Introduction: Conjugating Spanish Verbs in the Present Tense

In this tutorial I will explain to you how to conjugate regular Spanish verbs in the present tense. This is tricky but, once you get the hang of it, it's easy. Here is how...

(you will need an English-Spanish dictionary)

Step 1: Understand What You Are Doing

Learning a language is extremely tricky. Jumping in and going straight for the difficult grammar is, well, difficult. We will not be making complex or compound sentences. Just a nice simple sentence with a subject (like I), a verb (like eat) and an object (like pizza).

Step 2: The Subject

The subject of a sentence is the thing that is doing something. In my example earlier the subject was "I" because I was eating the pizza. The subject is the first word of the sentence. If you want to say He was eating or Tim was eating you would put them first.

The subjects that you will need are in the picture above. If you want you can use a name instead of one of the words given.

There are some slightly tricky parts to the table above. You might notice that you is split into singular and plural. This basically means if you want are using the word "you" and there is only one person use tú and if there are two or more use vosotros.

They is also split into masculine and feminine. If ALL the people you are referring to are female then use ellas. If one or more are male use ellos. It is that simple.

Please note that objects have masculinity or femininity like in french. This may change how you conjugate a verb. If you want to say the cats eat then it would be ellos because gatos (spanish for cats) is masculine. If you are talking about some masculine things and some feminine things then you make it masculine like when talking about people.

Step 3: The Verb - Understanding Infinitives

This is the tricky bit. I will go through this step by step.

All verbs in Spanish fit into one of three categories. This will depend on the ending. This then effects how you conjugate it. A verb can either be AR, ER or IR. You may now be wondering "How should I know how it ends?". It is simple. Look it up in an English-Spanish dictionary or Google translate. This will give you the infinitive. The infinitive isn't in any tense. The next step is to conjugate it.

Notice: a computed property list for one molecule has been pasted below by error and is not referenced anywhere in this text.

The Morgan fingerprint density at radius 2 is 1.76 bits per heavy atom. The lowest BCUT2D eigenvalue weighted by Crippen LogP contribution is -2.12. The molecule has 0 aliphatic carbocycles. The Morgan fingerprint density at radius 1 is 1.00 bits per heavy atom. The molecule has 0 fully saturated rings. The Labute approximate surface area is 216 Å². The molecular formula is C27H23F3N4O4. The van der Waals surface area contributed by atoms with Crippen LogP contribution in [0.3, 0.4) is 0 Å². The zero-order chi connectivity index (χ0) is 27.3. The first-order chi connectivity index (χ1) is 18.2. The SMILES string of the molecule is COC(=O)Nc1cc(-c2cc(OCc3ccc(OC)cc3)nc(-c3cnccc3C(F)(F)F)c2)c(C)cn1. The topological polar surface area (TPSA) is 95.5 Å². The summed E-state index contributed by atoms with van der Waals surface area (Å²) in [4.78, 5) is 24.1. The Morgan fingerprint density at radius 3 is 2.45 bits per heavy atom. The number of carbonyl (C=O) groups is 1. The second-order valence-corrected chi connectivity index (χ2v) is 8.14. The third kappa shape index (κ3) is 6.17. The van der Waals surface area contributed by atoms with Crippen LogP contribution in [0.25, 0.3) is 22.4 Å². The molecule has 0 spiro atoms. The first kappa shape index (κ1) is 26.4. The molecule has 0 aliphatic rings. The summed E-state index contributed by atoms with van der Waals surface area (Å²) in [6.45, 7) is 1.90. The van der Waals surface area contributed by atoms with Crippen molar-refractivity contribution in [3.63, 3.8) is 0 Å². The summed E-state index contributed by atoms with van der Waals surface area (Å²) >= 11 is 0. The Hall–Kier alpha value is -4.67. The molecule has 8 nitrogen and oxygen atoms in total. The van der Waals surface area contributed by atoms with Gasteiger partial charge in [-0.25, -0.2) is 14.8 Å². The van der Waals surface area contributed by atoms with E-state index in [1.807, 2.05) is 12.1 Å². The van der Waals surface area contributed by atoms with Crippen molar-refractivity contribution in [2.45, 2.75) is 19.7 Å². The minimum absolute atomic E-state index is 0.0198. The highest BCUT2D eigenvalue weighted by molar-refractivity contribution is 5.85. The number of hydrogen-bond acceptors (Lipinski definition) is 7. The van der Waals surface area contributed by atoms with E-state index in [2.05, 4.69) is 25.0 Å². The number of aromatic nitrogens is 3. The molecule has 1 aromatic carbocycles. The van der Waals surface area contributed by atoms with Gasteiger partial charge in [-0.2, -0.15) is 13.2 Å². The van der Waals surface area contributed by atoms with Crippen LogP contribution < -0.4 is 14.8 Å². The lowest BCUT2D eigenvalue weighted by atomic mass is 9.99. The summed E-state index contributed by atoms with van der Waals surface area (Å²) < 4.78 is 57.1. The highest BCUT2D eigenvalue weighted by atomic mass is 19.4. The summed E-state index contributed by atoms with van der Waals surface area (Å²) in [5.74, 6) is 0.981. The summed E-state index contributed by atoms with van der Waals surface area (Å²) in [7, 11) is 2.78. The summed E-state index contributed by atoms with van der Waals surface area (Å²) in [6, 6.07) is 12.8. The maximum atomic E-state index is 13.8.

Examples of different types of verbs:

Hablar (to talk)

Comer (to eat)

vivir (to live)

Step 4: Conjugating the Verb

This is the main part of the present tense. The table above shows how to conjugate the verbs I listed last time.

Let's go through AR verbs first. If you say I speak. yoú would say Yo hablo. This is you because you remove the ending then add the ending for that subject. Each subject will end and sound different.

The endings for a different type of verb will be similar but not the same which makes it easier to remember. These endings work for all regular verbs. There are some that are irregular. You will just have to learn them (or get a verb book with the conjugations).

Step 5: The Object

This probably doesn't deserve a step to itself but I couldn't think of anything to chuck in with it. All you have to do now is put the object on the end.

Let's use I speak Spanish as an example.

I is Yo

Speak is hablar

hablar is AR and when conjugated for yo it becomes hablo

spanish is español.

Put it together and you get: Yo hablo español.

Step 6: Some Things to Note

You don't need a subject (yes I lied to you). The conjugations all sound and look different. This means you can tell who is doing the verb just by the conjugation. Using the subject isn't wrong and is probably good practice. That said it isn't actually necessary.

Some common irregular verbs are:

Tener (to have)

Ser (to be)

Estar (to be

Poder (to be able to)

Ir (to go)

They are linked to pages with their conjugations. For the present tense use the column to the left starting tengo for Tener.

The rule for Estar and Ser is that if you are saying you are something then you use Ser. An example is Yo soy estudiante. I am a student.

Ser is also used for telling the time. Son las dos means it is two o'clock. If you want to say one o'clock then say es la una as one is singular but otherwise use Son las...

Estar is used for places. Estoy en la classe means I am in the class. Estar is also used for making the present perfect but that is quite complicated.